There is an 8 gigabyte memory card in my camera. Shooting at the highest quality setting, I can store about 630 pictures. When I went to Europe and China, gone for a total of 3 months, I did not fill up the card. When I returned after a month in Colombia, the card had plenty of space left. In the more than 3 months in Bariloche, I could not fill it. But in less than 6 hours on the Carretera Austral, the infamous north to south road through Patagonian Chile, I packed that card like an elephant in a phone booth.
I have never known such dramatic changes in scenery, switching from dense jungle, to arid plains, to snowy mountains, to lush green pastoral valleys, to never ending desert. It’s unbelievably beautiful here. And I mean that in the most literal sense of the word.
The last few days of driving have seemed like a dream, my mind unable to comprehend the shifting landscape. You can never predict what the road will present next and that doesn’t just refer to the environment. At one point, after staring slack jawed out the window for nearly 3 hours we came over a pass and found an actual litter of real puppies. I’m not talking about malnourished, garbage dogs on the verge of dying, feasting on roadkill. I’m talking about 6 dalmation puppies, well-fed and playing in a bed of what appeared to be Easter grass.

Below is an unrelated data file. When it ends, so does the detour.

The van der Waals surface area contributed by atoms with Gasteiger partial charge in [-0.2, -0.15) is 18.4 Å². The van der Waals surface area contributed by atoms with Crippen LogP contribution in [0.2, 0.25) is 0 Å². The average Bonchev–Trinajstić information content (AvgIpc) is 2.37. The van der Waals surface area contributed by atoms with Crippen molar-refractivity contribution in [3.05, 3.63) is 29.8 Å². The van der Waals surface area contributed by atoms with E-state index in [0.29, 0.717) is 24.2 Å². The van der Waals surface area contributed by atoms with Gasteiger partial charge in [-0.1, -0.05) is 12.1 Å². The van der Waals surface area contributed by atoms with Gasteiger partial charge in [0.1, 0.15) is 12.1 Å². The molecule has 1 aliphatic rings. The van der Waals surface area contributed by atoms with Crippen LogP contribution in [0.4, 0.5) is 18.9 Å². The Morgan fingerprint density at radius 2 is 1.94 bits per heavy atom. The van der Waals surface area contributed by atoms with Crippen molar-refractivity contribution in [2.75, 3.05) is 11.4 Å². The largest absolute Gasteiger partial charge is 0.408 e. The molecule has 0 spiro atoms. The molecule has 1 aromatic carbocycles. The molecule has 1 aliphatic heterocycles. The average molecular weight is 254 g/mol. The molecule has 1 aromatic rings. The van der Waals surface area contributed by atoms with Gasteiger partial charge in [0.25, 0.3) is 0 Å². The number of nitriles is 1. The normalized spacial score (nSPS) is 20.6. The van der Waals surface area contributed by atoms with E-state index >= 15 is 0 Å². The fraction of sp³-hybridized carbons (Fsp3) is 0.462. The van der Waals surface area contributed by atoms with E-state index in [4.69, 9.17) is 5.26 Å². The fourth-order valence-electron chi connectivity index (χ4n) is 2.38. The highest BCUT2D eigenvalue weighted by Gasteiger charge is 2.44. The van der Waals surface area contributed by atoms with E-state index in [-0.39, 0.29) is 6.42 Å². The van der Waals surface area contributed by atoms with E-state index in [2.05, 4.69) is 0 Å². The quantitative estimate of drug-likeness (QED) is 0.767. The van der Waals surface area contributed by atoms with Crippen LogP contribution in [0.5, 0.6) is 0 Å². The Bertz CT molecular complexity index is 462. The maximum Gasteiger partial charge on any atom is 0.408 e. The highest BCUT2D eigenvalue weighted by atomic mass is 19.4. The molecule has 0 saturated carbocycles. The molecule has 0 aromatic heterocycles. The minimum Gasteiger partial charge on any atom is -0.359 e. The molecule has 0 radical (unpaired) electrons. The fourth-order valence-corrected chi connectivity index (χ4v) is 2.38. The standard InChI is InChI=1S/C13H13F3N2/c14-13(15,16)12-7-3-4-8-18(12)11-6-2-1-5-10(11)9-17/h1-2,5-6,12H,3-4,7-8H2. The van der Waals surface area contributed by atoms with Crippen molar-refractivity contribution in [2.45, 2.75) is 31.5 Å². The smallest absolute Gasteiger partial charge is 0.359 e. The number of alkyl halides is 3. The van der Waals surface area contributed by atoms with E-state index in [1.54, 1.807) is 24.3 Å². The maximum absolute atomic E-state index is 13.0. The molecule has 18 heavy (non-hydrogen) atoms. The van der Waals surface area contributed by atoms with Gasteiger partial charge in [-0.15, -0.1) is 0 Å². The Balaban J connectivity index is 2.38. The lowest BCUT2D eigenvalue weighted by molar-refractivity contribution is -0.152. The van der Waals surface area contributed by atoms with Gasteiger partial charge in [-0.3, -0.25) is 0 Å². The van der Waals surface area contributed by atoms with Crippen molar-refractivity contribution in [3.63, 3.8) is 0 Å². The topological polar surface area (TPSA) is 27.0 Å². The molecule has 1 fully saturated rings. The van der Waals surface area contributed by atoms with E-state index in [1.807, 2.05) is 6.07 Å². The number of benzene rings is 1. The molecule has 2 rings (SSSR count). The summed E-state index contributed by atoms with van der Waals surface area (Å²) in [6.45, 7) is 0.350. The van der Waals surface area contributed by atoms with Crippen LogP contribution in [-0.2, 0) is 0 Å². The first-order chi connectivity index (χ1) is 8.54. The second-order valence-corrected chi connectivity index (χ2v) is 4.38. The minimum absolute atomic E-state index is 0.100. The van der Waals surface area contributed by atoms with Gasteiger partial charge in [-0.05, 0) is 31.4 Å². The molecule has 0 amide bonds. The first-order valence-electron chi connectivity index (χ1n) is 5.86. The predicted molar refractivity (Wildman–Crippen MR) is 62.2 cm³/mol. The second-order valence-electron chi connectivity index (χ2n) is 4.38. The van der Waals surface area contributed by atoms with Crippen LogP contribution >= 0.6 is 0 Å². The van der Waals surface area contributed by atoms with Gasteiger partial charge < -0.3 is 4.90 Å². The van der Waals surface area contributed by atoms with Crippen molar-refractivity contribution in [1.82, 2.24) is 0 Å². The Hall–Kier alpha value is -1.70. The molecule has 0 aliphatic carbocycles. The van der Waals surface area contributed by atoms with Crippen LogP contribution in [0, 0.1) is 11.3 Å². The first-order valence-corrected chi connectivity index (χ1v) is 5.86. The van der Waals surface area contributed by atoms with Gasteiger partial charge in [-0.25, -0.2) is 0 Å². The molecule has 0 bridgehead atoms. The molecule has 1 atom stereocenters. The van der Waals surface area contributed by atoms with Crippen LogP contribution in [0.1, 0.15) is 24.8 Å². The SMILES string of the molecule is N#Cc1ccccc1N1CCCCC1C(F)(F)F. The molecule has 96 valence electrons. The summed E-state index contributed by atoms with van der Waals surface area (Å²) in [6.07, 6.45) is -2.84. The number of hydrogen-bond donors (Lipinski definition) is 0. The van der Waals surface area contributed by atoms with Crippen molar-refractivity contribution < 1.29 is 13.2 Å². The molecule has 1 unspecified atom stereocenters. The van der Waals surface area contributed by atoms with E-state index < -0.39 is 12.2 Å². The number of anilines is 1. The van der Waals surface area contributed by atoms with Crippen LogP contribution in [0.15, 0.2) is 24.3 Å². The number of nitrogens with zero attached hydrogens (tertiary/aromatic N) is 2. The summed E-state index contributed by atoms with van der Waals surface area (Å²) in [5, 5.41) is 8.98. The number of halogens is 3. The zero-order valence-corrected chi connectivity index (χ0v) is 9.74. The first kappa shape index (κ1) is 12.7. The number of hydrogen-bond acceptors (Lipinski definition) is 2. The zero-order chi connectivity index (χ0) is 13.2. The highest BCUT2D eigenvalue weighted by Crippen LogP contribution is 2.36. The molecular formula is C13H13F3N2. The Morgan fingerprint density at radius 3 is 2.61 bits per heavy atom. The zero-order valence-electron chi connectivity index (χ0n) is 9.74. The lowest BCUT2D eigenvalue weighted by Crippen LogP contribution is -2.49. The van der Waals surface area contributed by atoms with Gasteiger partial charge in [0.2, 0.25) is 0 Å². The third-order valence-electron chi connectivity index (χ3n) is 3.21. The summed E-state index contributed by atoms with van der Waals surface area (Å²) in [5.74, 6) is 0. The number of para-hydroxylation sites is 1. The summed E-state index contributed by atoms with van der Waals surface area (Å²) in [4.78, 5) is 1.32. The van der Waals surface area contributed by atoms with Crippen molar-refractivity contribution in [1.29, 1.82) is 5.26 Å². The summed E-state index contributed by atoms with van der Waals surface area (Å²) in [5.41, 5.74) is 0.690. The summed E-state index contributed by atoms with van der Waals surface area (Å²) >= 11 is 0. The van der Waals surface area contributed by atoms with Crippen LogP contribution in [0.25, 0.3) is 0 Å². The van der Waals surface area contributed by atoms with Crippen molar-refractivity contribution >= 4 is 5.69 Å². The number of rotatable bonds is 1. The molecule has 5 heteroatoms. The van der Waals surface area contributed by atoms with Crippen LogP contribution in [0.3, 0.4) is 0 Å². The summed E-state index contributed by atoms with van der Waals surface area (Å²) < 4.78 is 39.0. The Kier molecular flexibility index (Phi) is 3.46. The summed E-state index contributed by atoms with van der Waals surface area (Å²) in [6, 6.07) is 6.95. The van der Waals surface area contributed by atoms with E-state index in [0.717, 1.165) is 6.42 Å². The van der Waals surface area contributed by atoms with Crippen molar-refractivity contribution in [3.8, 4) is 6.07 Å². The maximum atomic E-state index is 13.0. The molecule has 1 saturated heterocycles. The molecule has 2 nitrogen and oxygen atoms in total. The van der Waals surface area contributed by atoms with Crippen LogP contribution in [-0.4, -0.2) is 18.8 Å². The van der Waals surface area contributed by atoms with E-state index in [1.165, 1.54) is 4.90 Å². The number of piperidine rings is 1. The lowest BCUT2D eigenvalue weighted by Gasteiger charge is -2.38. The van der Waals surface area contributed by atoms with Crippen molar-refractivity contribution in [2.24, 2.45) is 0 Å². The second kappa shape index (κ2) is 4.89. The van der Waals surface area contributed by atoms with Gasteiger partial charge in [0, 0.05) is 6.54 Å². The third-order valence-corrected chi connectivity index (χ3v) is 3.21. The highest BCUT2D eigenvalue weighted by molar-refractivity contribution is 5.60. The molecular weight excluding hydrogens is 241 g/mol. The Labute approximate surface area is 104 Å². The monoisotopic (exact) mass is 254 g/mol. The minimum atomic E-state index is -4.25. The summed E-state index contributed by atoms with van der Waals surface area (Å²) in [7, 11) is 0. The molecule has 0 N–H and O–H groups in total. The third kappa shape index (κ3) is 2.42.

We have spent two nights sleeping in the car, by the side of the road, and one in a hostel. Yesterday we picked up a few cheap sleeping bags to make car nights more comfortable. We have nearly gotten lost several times, had our salami stolen by a Chilean border guard, witnessed a house burning down, witnessed a burning house being put out, drank an entire bottle of Pisco liquor on a park bench, swam in a glacial stream, eaten lots of bad bread and smelled horribly. There is more, but recalling it in a semi-coherent way is difficult.
If you want to track our route, here’s a list of cities we have visited, in order, I think. Bariloche, El Bolson, Futaleufu, La Junta, Coyhaique and today we are in Perito Moreno. We are going to try and reach Gobernador Gregores by tonight, but it is unlikely. The next stretch of road is the most remote of all of Ruta 40. Stretching a few hundred miles with no gas stations, mini-marts, repair shops or hotels.
After driving through Chile, we are glad to be back in Argentina. Our experiences with Chilean people weren’t particularly inviting, just about everything was more expensive and their cheap beer is not as good.
There are only a few pictures below. The internet here is very slow and it has taken a few hours to upload these few. When we get good internet, you’ll get more pictures. Until then, too bad.